Even for those who apply for social security disability for fibromyalgia, the outcome is uncertain. The Social Security Administration issued new standards in 2012 to determine disability eligibility based on fibromyalgia symptoms. Previous to the new guidelines, a fibromyalgia claim was not necessarily viable. In determining the eligibility for a claim, the Social Security Administration will look at whether:

• There is at least a 3 month history of widespread pain
• At least 11 of the 18 tender points are found on examination
• Evidence from other disorders were excluded

The SSA also requires medical documentation for a period of 12 months prior to the application date. Documents should include medical evaluations from a physician, and possibly a psychologist. The SSA will also take into consideration evidence of a person’s day to day functioning as reflected by the statements provided by friends, neighbors, clergy, past employers, counselors, or teachers. The SSA will also have their personnel evaluate you in a multiple step process considering:

• Work history
• Severity of symptoms
• Whether the impairments meet medical criteria
• Whether you are capable of performing past work
If you are capable of doing past work, then you do not qualif
y for disability. If you are denied your claim, you may appeal. Many people have found more success with the appeals process.

Navigating through the Social Security Disability system is often frustrating and confusing. If you are experiencing the debilitating pain of fibromyalgia and can no longer work, it is best to contact an attorney who is experienced in handling such claims. Call The Law Offices of McIntyre, Donohue, Accardi, Salmonson, & Riordan, LLP at (866)557-7500.

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New Legislation Introduced Aimed at Reducing Asbestos Exposure for Workers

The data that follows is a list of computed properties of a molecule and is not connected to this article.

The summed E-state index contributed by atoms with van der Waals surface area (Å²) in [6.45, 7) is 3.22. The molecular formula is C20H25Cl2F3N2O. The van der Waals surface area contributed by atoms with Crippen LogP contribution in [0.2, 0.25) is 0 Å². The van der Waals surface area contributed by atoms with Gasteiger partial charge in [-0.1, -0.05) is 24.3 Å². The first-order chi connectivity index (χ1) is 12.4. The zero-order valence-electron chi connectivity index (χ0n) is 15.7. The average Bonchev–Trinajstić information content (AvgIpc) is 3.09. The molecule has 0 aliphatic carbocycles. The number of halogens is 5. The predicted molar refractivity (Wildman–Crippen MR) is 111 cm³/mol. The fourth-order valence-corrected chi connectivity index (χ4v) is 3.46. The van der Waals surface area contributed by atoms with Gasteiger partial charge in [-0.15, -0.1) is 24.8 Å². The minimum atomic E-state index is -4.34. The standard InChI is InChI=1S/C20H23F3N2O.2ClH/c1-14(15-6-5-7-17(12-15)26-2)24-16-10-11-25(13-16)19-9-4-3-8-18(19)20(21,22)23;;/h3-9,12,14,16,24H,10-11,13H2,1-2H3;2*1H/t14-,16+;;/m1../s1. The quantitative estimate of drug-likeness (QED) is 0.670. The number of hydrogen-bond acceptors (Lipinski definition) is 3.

Last month, two senators proposed new legislation called the READ Act (Reducing Exposure to Asbestos Database) which would update the 1988 Asbestos Information Act. The new legislation would require companies to continually update the database with information regarding known asbestos locations. The bill is aimed at limiting asbestos exposure and would require companies who handled products containing asbestos to update the database annually, instead of the previously required one time initial reporting.

Although new use of asbestos products has been banned in the United States, many new cases of asbestos related illnesses result from exposure from decades ago. 10,000 Americans die of asbestos exposure each year with many workers still being exposed to it on a daily basis from asbestos that still remains in many older buildings. In many cases, symptoms do not arise until years later when it may be too late for successful treatment. In a recent case, workers who removed asbestos from a courthouse in Missouri three decades ago have filed suit for medical expenses and damages.
Additionally, it is estimated that 100,000 have died, or will die, as a result of mesothelioma resulting from exposure to asbestos in shipyards alone. Similar to lung cancer, it can take sometimes up to thirty five years for symptoms of mesothelioma to surface. In addition to shipyard workers, high risk groups for mesothelioma include Navy veterans, those who have been employed at power or machinery plants, electricians, construction workers, plumbers, etc.

If you have been exposed to asbestos during your employment and are suffering from an asbestos related illness, contact an experienced Worker’s Compensation attorney who will strive to ensure that you receive the compensation you deserve. Call the attorneys at McIntyre, Donohue, Accardi, Salmonson & Riordan, LLP for a consultation at (866) 557-7500.